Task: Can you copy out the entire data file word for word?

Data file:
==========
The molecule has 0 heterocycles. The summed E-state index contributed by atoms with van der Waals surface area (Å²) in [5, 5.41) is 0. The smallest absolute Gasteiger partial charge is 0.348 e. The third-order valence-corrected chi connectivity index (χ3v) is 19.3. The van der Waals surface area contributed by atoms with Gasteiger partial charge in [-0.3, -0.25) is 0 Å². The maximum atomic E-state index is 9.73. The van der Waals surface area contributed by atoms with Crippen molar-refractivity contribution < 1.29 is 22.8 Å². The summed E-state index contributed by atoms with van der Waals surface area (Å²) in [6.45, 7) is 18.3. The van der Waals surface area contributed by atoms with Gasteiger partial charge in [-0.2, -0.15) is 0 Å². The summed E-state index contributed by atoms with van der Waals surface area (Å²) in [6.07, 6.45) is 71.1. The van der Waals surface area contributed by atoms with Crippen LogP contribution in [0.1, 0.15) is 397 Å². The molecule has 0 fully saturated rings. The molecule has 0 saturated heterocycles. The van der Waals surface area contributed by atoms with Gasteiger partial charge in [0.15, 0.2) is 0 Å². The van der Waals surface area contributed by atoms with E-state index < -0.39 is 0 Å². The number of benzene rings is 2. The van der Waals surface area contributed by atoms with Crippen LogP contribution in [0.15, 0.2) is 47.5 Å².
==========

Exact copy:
The molecule has 0 heterocycles. The summed E-state index contributed by atoms with van der Waals surface area (Å²) in [5, 5.41) is 0. The smallest absolute Gasteiger partial charge is 0.348 e. The third-order valence-corrected chi connectivity index (χ3v) is 19.3. The van der Waals surface area contributed by atoms with Gasteiger partial charge in [-0.3, -0.25) is 0 Å². The maximum atomic E-state index is 9.73. The van der Waals surface area contributed by atoms with Crippen molar-refractivity contribution < 1.29 is 22.8 Å². The summed E-state index contributed by atoms with van der Waals surface area (Å²) in [6.45, 7) is 18.3. The van der Waals surface area contributed by atoms with Gasteiger partial charge in [-0.2, -0.15) is 0 Å². The summed E-state index contributed by atoms with van der Waals surface area (Å²) in [6.07, 6.45) is 71.1. The van der Waals surface area contributed by atoms with Crippen LogP contribution in [0.1, 0.15) is 397 Å². The molecule has 0 fully saturated rings. The molecule has 0 saturated heterocycles. The van der Waals surface area contributed by atoms with Gasteiger partial charge in [0.15, 0.2) is 0 Å². The van der Waals surface area contributed by atoms with E-state index < -0.39 is 0 Å². The number of benzene rings is 2. The van der Waals surface area contributed by atoms with Crippen LogP contribution in [0.15, 0.2) is 47.5 Å².